Ask Phyllis Boudreaux, 50, of Marietta, Ga., what she was like in college and she'll describe an entirely different person. Back then, the peppy 5-foot-2, 118-lb. beauty was looking forward to a teaching career and her wedding to Mike Boudreaux, now 57 and a logistics coordinator at a cargo company. But after graduation, Phyllis' life took a surprising turn.
"I was hired as a high school physics teacher and quickly became overwhelmed," she says. "I was working 12-hour days putting up complex lab experiments, grading papers and dealing with demanding parents and school administrators," Phyllis recalls.
Struggling to keep up, she'd work through lunch, quashing hunger with crackers, cookies and other high-fat vending-machine fare. Nights, Phyllis would return home, ravenous and too tired to cook. "I'd order in pizza or Chinese, then eat a whole pint of Ben & Jerrys for dessert consuming about 4,000 calories in a meal," she says.
The feasts took their toll and within five years, Phyllis weighed 200 lbs. For the next two decades, the weight gain continued. By the time she was 40, Phyllis carried 350 lbs. on her small frame. "Moving my massive body anywhere was a challenge. I'd constantly have to stop and rest," she recounts.
Bad Habits Snowball
And then, in 2003, Phyllis hit bottom. An important family wedding was taking place in New Orleans and she simply couldn't get there. "I was too big for an airplane seat and didn't have the vacation time to drive. My size was making my world so small and it scared me," she tearfully recalls.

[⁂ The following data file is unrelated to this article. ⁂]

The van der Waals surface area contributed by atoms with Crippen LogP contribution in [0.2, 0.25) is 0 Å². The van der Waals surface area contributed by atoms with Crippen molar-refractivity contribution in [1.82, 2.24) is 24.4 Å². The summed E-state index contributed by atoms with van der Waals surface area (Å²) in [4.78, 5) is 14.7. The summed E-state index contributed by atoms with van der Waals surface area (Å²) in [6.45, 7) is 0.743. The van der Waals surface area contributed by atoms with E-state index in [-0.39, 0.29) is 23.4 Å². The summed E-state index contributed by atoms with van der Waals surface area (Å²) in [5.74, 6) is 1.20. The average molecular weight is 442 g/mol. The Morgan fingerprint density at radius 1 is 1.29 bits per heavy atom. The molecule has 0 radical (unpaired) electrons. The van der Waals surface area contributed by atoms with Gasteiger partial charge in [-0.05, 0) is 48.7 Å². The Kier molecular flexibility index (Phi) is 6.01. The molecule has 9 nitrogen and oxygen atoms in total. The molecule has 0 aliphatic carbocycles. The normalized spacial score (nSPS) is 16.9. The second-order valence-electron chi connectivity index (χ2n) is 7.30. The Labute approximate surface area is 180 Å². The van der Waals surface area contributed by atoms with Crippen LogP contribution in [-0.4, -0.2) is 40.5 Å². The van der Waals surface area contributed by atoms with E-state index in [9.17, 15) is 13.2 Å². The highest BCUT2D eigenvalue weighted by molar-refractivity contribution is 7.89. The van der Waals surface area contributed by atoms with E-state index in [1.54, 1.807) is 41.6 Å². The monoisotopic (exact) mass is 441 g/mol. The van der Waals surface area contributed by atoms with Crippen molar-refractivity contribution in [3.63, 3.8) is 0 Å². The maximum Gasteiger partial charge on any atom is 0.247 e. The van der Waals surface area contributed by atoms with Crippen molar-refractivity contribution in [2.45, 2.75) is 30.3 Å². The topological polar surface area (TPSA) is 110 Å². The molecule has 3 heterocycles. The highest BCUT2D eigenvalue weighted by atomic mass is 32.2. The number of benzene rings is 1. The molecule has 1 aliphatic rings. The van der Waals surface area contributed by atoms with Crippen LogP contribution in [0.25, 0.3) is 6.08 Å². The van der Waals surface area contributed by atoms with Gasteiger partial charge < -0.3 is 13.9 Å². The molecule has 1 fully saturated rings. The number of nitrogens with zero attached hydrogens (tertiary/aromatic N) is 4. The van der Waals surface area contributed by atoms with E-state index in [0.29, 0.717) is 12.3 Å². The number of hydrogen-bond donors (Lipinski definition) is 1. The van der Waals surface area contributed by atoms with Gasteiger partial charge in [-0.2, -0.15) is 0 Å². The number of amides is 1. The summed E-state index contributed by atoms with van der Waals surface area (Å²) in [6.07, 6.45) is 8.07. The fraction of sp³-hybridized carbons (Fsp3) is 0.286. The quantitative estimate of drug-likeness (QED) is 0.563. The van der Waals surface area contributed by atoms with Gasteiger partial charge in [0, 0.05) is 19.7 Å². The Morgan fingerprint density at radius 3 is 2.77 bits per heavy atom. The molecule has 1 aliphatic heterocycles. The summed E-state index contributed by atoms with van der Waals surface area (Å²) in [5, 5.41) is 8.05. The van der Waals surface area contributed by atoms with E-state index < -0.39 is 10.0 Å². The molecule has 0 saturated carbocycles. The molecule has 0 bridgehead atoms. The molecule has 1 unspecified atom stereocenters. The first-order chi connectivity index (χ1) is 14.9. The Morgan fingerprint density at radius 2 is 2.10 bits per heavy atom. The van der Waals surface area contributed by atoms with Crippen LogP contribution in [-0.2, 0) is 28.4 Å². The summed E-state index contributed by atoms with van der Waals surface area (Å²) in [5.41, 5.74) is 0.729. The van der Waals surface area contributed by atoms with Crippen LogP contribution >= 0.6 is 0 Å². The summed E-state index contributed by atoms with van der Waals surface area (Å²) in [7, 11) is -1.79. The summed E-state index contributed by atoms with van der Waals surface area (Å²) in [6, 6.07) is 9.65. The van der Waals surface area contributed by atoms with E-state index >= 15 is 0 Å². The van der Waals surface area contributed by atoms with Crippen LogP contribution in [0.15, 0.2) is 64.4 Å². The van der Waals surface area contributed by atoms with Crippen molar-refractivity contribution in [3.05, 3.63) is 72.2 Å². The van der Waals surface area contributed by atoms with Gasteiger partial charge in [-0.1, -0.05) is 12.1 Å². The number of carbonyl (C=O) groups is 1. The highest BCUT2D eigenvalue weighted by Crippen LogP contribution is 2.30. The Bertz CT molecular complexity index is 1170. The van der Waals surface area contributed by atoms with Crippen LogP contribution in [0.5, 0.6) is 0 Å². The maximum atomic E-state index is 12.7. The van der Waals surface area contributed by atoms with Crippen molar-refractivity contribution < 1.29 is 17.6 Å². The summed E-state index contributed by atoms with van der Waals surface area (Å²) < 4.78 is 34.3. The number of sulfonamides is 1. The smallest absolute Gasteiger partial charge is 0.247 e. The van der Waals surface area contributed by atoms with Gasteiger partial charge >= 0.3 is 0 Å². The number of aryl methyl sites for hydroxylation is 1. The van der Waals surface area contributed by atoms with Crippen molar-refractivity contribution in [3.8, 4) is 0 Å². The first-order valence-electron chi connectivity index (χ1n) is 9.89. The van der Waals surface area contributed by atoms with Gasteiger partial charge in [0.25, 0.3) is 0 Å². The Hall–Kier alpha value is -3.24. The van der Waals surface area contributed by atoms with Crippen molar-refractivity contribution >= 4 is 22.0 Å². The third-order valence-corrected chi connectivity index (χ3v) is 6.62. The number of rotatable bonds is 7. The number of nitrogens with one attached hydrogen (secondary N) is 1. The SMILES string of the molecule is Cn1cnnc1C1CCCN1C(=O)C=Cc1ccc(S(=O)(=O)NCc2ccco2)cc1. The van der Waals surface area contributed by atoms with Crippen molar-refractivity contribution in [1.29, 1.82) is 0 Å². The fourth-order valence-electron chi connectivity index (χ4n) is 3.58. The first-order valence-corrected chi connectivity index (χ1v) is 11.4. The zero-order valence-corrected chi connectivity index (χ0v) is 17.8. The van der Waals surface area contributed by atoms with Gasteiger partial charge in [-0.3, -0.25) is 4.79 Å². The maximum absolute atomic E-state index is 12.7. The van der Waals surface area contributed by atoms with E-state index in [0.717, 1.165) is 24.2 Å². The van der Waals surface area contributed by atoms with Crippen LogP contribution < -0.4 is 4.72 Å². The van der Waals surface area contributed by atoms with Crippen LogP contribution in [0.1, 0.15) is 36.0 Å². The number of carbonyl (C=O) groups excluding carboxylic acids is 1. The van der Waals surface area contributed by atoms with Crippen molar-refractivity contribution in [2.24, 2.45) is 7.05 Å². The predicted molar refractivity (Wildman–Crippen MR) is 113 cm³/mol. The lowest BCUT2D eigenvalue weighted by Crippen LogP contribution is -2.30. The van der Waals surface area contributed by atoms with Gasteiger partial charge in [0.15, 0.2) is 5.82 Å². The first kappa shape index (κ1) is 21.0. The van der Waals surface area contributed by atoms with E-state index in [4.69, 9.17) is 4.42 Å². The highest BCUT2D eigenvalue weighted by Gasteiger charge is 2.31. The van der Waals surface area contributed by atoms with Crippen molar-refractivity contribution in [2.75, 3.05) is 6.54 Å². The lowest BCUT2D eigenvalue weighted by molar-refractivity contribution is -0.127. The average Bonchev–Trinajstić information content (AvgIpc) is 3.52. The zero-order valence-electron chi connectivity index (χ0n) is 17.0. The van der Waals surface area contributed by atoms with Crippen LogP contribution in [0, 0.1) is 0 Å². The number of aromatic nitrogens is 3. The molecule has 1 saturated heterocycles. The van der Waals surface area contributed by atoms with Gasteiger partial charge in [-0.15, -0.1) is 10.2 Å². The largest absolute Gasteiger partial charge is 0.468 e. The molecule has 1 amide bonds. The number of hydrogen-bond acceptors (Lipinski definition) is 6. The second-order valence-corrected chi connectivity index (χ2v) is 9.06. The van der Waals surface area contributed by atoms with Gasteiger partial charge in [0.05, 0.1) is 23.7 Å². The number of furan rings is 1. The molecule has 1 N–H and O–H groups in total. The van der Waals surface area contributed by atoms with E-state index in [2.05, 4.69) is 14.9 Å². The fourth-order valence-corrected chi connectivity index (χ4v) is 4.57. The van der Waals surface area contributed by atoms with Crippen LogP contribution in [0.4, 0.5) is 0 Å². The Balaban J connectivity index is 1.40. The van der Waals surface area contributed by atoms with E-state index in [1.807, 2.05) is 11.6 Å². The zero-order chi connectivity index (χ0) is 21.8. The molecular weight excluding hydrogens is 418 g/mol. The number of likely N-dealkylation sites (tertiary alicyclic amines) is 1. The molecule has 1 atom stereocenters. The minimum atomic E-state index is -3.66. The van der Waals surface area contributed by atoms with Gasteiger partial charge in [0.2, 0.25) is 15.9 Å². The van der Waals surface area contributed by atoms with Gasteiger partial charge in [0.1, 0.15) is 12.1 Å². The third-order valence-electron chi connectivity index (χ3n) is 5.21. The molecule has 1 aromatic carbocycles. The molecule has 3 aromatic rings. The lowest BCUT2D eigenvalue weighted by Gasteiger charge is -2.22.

Inspired to take action, Phyllis approached her friend Heidi, a medical professional. Heidi suggested a plan called Volumetrics, based on the book The Volumetrics Weight-Control Plan, by Barbara J. Rolls, Ph.D., a noted nutritionist at Pennsylvania State University. The basic strategy intrigued Phyllis: You keep your appetite at bay by eating large portions of low-cal, high-fiber, water-rich foods like vegetables, fruits and soups.
"These foods have more volume, so they literally take up more room in the stomach and they digest more slowly, which means that dieters feel satisfied longer," Rolls explains.
On Volumetrics, Phyllis cut her daily caloric intake down to 1,600, eating tomato and chicken noodle soup
with slices of grilled fish and chicken, or whole bags of salad with veggies and low-fat dressing for meals. "I was surprised by how full I felt," Phyllis says. When her sweet tooth beckoned, Phyllis remained strong. "At first it was hard not to head for old treats, but I coped by snacking on apple slices and sipping glasses of hot cider or tea."
In just three weeks on the plan, Phyllis lost 15 lbs. Encouraged by her success, she decided to do something she had been avoiding for a decade: see a doctor. "I learned I had lethally high blood pressure and was put on medication," she recalls. Phyllis' doctor also suggested 15 minutes of exercise a day.
"In the beginning, I could only manage a 10-minute walk, so I did that every day," she remembers. "Two weeks later it was 20 and by three months I was up to 45 minutes." Soon, Phyllis felt more energetic and her blood pressure began to improve.
Two years later, Phyllis was a size 6, 150 lbs. and off blood pressure pills. Today, she continues to follow Volumetrics and walks nine hours a week. "Every time I look at Phyllis, I'm filled with pride," says husband Mike. "She's like a new woman." And Mike isn't the only one who feels that way.
"My energy level is finally what it was in college," Phyllis says. "Now when I take walks, people can't keep up with me!"